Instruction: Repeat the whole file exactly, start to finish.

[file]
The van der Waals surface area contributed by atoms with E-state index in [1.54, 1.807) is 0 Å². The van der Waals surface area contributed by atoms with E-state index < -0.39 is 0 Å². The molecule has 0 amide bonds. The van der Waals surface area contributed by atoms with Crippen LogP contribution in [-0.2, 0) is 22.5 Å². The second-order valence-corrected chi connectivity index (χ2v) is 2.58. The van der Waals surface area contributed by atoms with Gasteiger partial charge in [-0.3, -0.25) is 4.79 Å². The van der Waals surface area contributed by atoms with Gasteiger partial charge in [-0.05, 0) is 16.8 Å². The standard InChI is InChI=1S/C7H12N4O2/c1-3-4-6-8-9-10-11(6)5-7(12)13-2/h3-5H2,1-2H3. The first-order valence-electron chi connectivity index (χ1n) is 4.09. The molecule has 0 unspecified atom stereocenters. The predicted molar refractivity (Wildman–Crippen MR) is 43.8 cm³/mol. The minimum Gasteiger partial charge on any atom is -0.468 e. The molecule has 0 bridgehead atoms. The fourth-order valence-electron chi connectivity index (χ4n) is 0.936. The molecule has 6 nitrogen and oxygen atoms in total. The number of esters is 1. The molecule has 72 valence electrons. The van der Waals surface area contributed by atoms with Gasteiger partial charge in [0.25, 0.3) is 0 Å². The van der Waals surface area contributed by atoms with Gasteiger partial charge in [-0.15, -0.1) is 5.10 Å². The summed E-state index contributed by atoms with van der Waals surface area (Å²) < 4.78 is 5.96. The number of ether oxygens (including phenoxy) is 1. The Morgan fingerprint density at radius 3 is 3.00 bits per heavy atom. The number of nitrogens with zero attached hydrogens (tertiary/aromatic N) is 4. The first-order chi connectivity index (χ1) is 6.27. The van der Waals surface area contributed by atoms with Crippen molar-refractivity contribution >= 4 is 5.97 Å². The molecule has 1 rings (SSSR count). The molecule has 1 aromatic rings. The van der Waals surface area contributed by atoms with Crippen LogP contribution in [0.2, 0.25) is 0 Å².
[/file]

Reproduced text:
The van der Waals surface area contributed by atoms with E-state index in [1.54, 1.807) is 0 Å². The van der Waals surface area contributed by atoms with E-state index < -0.39 is 0 Å². The molecule has 0 amide bonds. The van der Waals surface area contributed by atoms with Crippen LogP contribution in [-0.2, 0) is 22.5 Å². The second-order valence-corrected chi connectivity index (χ2v) is 2.58. The van der Waals surface area contributed by atoms with Gasteiger partial charge in [-0.3, -0.25) is 4.79 Å². The van der Waals surface area contributed by atoms with Gasteiger partial charge in [-0.05, 0) is 16.8 Å². The standard InChI is InChI=1S/C7H12N4O2/c1-3-4-6-8-9-10-11(6)5-7(12)13-2/h3-5H2,1-2H3. The first-order valence-electron chi connectivity index (χ1n) is 4.09. The molecule has 0 unspecified atom stereocenters. The predicted molar refractivity (Wildman–Crippen MR) is 43.8 cm³/mol. The minimum Gasteiger partial charge on any atom is -0.468 e. The molecule has 0 bridgehead atoms. The fourth-order valence-electron chi connectivity index (χ4n) is 0.936. The molecule has 6 nitrogen and oxygen atoms in total. The number of esters is 1. The molecule has 72 valence electrons. The van der Waals surface area contributed by atoms with Gasteiger partial charge in [0.25, 0.3) is 0 Å². The van der Waals surface area contributed by atoms with Gasteiger partial charge in [-0.15, -0.1) is 5.10 Å². The summed E-state index contributed by atoms with van der Waals surface area (Å²) < 4.78 is 5.96. The number of ether oxygens (including phenoxy) is 1. The Morgan fingerprint density at radius 3 is 3.00 bits per heavy atom. The number of nitrogens with zero attached hydrogens (tertiary/aromatic N) is 4. The first-order chi connectivity index (χ1) is 6.27. The van der Waals surface area contributed by atoms with Crippen molar-refractivity contribution >= 4 is 5.97 Å². The molecule has 1 rings (SSSR count). The molecule has 1 aromatic rings. The van der Waals surface area contributed by atoms with Crippen LogP contribution in [0.2, 0.25) is 0 Å².